Learn how to preserve fruit through lacto-fermentation!
Lacto-fermentation is a preservation technique based on salt and lactic acid bacteria. In this process, bacteria eat the sugar contained in food and produce lactic acid.
The most common lacto-fermentations are those made from vegetables, such as sauerkraut, pickles, or kimchi. However, any fruit and vegetable can also be processed.
This article will explain the fundamentals of fermenting any fruit.
Please note there are several types of fermentation for processing fruit. This article will NOT cover alcoholic fermentation (cider, mead, wine), acetic fermentation (vinegar), or mixed fermentation (kefir, kombucha, etc.)
However, a particular advantage of lacto-fermented fruit is the new sour, salty, and umami flavour they develop during fermentation.
In addition, the aromas and flavours of lacto-fermented fruit are still present, allowing you to rediscover a common fruit in an entirely new way. Sweet and savoury lovers, you are in for a treat!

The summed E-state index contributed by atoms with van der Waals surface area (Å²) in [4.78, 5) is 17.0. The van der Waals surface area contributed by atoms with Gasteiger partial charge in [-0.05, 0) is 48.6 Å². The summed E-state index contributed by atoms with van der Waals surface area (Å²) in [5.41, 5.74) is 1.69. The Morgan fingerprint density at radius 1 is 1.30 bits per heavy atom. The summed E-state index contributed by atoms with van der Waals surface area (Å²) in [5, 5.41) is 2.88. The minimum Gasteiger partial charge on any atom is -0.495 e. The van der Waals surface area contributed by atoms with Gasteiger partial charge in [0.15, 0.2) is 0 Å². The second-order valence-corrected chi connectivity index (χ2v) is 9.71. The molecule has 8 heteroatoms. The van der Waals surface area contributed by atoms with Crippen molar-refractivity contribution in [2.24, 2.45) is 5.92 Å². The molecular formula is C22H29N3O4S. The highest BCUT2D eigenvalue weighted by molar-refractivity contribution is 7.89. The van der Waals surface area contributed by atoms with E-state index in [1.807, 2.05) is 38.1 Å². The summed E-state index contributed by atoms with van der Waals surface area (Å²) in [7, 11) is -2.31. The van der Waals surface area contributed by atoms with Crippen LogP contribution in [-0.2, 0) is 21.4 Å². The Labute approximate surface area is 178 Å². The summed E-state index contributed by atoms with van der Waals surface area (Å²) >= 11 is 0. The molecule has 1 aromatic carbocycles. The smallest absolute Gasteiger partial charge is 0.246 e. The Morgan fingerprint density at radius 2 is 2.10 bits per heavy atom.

Fermented Fruit Examples
Any fruit can be lacto-fermented, but some produce better results than others.
Lacto-fermented plums are typical of Asian cultures. Also known as umeboshi plums, they are used to season rice and various dishes. Most stone fruit (peaches, cherries, apricots, etc.) are very suitable for fermentation.
Citrus fruit also work well: lemons, limes, and oranges are among our favourites. After fermentation, you can even eat the peel and use it in recipes! Lacto-fermented lemons, also known as salt-preserved lemons, are a must in North African cuisine.
Berries (blueberries, blackberries, gooseberries, etc.) are also excellent choices. They can be used as a sweet and sour condiment and are absolutely delicious on ice cream or fresh cheese.
Mixing Fermented Fruit and Vegetables
To tame the taste of lacto-fermented fruit, add it to a vegetable fermentation! Fruit give the mixture a sweet and aromatic touch.
To discover all that lacto-fermented fruit have to offer, experiment with different fermentation times. For sweet and savoury results, stop the fermentation at one week (or less!)
On the contrary, if you are looking for more umami and tangy flavours, let it ferment for several weeks to give the bacteria a chance to consume all the sugar in the fruit. All that will be left is their aroma!
How to Eat Lacto-Fermented Fruit
Although we’re not really used to eating lacto-fermented fruit, they fit absolutely everywhere! Try them as condiments, or to add unusual flavours to a marinade or dressing.